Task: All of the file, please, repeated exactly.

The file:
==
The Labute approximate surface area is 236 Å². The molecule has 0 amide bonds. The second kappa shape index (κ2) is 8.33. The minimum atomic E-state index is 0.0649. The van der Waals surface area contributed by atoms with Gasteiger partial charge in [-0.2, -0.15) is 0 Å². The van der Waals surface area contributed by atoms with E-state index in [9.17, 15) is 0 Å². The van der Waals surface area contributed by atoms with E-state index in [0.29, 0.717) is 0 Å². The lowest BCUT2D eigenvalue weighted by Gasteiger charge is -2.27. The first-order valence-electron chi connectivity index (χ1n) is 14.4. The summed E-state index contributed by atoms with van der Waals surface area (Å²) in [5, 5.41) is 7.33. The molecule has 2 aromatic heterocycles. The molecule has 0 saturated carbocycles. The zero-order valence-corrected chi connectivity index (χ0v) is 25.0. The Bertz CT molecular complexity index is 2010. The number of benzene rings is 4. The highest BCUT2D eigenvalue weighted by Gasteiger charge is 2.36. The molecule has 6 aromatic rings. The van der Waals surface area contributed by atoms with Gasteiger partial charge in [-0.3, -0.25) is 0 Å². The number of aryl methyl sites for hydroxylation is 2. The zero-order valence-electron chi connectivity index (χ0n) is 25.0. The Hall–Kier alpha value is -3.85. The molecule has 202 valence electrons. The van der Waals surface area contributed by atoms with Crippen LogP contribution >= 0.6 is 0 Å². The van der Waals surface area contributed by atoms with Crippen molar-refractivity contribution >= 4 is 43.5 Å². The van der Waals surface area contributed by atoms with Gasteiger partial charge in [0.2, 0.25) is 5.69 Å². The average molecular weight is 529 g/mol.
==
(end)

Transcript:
The Labute approximate surface area is 236 Å². The molecule has 0 amide bonds. The second kappa shape index (κ2) is 8.33. The minimum atomic E-state index is 0.0649. The van der Waals surface area contributed by atoms with Gasteiger partial charge in [-0.2, -0.15) is 0 Å². The van der Waals surface area contributed by atoms with E-state index in [9.17, 15) is 0 Å². The van der Waals surface area contributed by atoms with E-state index in [0.29, 0.717) is 0 Å². The lowest BCUT2D eigenvalue weighted by Gasteiger charge is -2.27. The first-order valence-electron chi connectivity index (χ1n) is 14.4. The summed E-state index contributed by atoms with van der Waals surface area (Å²) in [5, 5.41) is 7.33. The molecule has 2 aromatic heterocycles. The molecule has 0 saturated carbocycles. The zero-order valence-corrected chi connectivity index (χ0v) is 25.0. The Bertz CT molecular complexity index is 2010. The number of benzene rings is 4. The highest BCUT2D eigenvalue weighted by Gasteiger charge is 2.36. The molecule has 6 aromatic rings. The van der Waals surface area contributed by atoms with Gasteiger partial charge in [-0.3, -0.25) is 0 Å². The number of aryl methyl sites for hydroxylation is 2. The zero-order valence-electron chi connectivity index (χ0n) is 25.0. The Hall–Kier alpha value is -3.85. The molecule has 202 valence electrons. The van der Waals surface area contributed by atoms with Crippen LogP contribution >= 0.6 is 0 Å². The van der Waals surface area contributed by atoms with Crippen molar-refractivity contribution >= 4 is 43.5 Å². The van der Waals surface area contributed by atoms with Gasteiger partial charge in [0.2, 0.25) is 5.69 Å². The average molecular weight is 529 g/mol.